I started playing D&D about five years ago (dang close to the day, in fact) and here's our campaign stats, to the best of my pandemic-clouded recollection:
- 6 DMs and 12-ish players over 5 years
- Started 9 campaigns
- Completed 6 campaigns
- Of those completed, 2 were done "by the book"
I believe that with a 1/3 accuracy, our table can be officially categorized as Campaign Breakers™, and I'd like to tell you about our latest trophy... short-circuiting Baldur's Gate: Descent into Avernus.
The People and the Place
Picture it. Baldur's Gate. The year was...a number. Five adventurers somehow ended up trying to save a city that was literally dragged into Hell. If you want to know more about the story, I point you to the official text because that's not why we're here.
Our adventuring party for this campaign was comprised of a rogue, a blood hunter, a barbarian, a paladin, and a wizard. And as of this week, our characters were all level 10, and I feel like we were maybe a good 4-6 sessions from finishing the whole endeavor.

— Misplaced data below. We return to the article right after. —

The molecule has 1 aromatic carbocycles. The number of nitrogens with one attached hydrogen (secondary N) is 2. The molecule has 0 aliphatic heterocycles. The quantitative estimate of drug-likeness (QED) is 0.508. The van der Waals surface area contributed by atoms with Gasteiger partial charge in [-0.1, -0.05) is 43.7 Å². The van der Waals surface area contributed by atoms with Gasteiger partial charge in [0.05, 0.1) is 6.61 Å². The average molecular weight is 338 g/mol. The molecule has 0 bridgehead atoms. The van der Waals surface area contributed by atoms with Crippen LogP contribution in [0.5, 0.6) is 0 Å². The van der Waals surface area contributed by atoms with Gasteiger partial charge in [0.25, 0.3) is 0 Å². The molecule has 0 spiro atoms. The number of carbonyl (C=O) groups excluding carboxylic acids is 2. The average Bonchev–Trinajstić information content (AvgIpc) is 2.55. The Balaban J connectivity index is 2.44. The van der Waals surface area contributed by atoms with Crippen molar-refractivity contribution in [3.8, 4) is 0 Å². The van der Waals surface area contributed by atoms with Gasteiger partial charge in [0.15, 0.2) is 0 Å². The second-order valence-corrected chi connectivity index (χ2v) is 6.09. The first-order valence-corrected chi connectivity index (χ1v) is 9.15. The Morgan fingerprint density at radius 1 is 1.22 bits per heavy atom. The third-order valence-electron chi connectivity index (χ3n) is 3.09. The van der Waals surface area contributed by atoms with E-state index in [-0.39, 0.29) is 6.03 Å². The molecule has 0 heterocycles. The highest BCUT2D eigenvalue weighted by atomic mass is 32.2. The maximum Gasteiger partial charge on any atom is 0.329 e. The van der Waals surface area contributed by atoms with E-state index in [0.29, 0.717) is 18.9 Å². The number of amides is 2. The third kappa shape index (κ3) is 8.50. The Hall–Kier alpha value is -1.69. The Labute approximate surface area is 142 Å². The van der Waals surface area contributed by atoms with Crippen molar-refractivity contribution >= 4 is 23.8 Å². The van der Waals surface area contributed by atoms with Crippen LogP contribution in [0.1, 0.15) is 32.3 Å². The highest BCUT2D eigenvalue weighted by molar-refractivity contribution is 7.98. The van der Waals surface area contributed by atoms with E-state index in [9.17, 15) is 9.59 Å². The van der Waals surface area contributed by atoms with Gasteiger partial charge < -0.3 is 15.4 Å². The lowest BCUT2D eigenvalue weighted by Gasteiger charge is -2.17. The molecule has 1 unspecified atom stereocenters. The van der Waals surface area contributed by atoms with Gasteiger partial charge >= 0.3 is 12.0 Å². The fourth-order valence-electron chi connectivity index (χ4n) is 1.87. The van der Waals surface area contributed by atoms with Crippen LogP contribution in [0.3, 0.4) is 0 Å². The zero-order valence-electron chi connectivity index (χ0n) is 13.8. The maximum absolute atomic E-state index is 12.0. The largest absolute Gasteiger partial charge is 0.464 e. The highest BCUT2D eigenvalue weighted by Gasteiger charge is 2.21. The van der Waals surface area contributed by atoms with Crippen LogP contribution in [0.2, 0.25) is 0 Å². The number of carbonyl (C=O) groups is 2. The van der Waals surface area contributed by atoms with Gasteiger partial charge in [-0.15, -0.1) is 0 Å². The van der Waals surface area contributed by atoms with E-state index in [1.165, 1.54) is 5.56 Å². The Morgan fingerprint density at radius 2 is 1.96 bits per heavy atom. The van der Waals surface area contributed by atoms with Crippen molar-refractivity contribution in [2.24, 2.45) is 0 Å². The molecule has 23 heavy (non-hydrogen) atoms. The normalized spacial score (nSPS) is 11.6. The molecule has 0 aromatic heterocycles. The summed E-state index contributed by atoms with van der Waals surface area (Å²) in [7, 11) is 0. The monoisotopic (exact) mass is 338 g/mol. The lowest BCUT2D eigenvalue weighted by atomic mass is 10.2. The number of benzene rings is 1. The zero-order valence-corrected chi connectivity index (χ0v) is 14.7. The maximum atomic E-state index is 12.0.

As far as fantasy aesthetics go, this. campaign. is. heavily. my. shtick: you're in one of the nine hells, caught in the middle of the Blood War between devils and demons, with the objective of defeating a fallen angel who has been made the ruler of this realm.
Now, as for the campaign itself? It was very much a waterfall chart of object tasks: ok, first go get ITEM 1; lovely, now go get ITEM 2; great, now go meet NPC 1 and they'll task you to retrieve ITEM 3, and so on. If this were a real-world game, it would be bumper bowling. We've been playing it since last fall, and over time, it wears on you. Unless this structure is your thing, in which case I support you and your choices and wish you well.
For our table, it was laborious. We tend to skew toward campaigns that are little more open-ended, or at least more open-world, where there isn't a doomsday clock running.
But going back to our table's history, we have never accepted a campaign as a definitive set of rules.
Enter: The Campaign Breakers